Real GDP growth in Chile bottomed in the first half of 2017, andwill trend higher in the quarters ahead on strong private consumption,rising copper output and a steady inflow of investment. Thenon-copper sectors of the economy will likely become increasinglyimportant drivers of growth in the years ahead.
Chile's current account deficit will widen modestly in 2017 as a strikeat the Escondida copper mine will weigh on exports. In the yearsahead, a diversifying export base and strong copper productionwill support narrowing deficits, while capital inflows stabilise Chile'sbalance of payments position.
The Chilean peso will gradually appreciate in 2018, due to rising copperprices, subdued inflation and stronger economic growth relative tothe US. However, relatively low real interest rates in the country willlimit upside for the currency. In the long term, a diversifying exportbase will reduce the unit's close association with copper prices.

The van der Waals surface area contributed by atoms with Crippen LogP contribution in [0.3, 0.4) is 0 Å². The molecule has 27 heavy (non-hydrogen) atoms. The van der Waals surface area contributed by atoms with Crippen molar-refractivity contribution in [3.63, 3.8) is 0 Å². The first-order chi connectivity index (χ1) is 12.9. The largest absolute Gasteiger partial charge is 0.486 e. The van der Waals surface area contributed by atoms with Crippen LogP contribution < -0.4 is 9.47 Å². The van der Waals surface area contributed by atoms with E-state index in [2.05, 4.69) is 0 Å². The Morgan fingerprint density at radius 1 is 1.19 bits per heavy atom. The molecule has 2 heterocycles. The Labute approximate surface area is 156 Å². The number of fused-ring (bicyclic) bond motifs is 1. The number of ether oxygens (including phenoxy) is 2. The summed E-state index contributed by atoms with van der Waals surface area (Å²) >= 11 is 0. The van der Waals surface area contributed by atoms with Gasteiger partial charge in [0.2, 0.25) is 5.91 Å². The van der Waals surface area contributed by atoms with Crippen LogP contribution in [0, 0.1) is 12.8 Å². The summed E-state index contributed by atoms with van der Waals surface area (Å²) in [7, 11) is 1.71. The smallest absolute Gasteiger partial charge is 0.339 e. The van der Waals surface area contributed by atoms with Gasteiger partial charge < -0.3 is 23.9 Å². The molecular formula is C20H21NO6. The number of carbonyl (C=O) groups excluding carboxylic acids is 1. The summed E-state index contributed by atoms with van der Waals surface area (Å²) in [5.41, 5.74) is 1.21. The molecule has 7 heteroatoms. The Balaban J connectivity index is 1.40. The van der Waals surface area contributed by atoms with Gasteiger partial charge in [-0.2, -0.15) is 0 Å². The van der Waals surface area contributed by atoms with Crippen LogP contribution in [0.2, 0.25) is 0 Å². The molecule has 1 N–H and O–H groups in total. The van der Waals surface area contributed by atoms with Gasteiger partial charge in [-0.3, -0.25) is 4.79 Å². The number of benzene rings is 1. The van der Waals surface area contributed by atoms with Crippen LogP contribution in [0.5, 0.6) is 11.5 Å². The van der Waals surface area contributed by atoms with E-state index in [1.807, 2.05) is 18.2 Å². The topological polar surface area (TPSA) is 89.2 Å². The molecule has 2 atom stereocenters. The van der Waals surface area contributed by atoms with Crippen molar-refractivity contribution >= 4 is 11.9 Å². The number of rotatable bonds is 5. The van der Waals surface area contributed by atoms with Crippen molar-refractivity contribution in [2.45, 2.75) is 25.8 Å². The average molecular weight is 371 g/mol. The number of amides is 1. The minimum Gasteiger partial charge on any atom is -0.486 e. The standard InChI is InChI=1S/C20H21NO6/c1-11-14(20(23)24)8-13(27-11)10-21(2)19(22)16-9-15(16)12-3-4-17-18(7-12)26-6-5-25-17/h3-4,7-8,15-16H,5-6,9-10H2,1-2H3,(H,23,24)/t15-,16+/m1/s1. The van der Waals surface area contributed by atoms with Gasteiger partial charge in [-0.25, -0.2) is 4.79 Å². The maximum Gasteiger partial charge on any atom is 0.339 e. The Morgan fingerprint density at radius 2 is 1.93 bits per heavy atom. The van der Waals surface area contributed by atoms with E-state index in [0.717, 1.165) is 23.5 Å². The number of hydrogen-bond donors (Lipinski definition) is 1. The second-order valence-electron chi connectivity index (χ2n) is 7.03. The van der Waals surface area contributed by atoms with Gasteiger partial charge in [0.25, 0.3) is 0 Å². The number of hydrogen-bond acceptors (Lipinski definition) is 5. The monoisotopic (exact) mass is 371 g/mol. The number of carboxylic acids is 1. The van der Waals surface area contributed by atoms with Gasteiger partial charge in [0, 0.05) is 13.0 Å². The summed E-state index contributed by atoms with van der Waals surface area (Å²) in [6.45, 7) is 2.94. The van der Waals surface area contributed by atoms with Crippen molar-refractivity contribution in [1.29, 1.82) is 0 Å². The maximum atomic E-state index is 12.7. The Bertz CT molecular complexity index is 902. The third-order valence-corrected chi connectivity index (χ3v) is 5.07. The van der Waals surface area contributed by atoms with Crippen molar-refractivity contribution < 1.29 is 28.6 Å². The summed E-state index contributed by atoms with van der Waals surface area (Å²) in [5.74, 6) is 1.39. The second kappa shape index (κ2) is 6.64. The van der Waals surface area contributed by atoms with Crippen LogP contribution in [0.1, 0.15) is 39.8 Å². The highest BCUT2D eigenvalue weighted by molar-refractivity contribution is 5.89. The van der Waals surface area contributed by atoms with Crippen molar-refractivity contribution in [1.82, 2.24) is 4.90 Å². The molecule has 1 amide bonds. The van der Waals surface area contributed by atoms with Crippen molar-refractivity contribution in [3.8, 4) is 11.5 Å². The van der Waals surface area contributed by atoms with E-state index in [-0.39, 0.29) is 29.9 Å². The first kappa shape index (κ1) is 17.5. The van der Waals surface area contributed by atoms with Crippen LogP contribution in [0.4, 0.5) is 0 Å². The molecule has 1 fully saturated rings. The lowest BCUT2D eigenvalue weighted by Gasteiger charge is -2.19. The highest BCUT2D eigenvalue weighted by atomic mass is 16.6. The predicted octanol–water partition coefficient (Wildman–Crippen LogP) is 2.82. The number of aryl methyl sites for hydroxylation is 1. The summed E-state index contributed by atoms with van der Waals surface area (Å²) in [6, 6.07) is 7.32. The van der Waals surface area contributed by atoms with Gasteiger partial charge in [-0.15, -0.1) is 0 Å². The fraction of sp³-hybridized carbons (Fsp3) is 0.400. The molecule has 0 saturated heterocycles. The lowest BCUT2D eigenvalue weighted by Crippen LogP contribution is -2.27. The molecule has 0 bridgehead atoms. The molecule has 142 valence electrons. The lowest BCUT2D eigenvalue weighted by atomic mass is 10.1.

The Banco Central de Chile will enact one additional rate cut in 2017,reducing the benchmark policy rate by 25 basis points to 2.25%.
The bank will then enact 50 basis points of hikes in 2018, bringingthe rate to 2.75% as inflation and economic activity pick up.
A narrowing fiscal deficit will keep Chile highly creditworthy in thecoming years, as tax reforms and an uptick in activity help to supportrevenues, while a commitment to fiscal prudence limits spendinggrowth.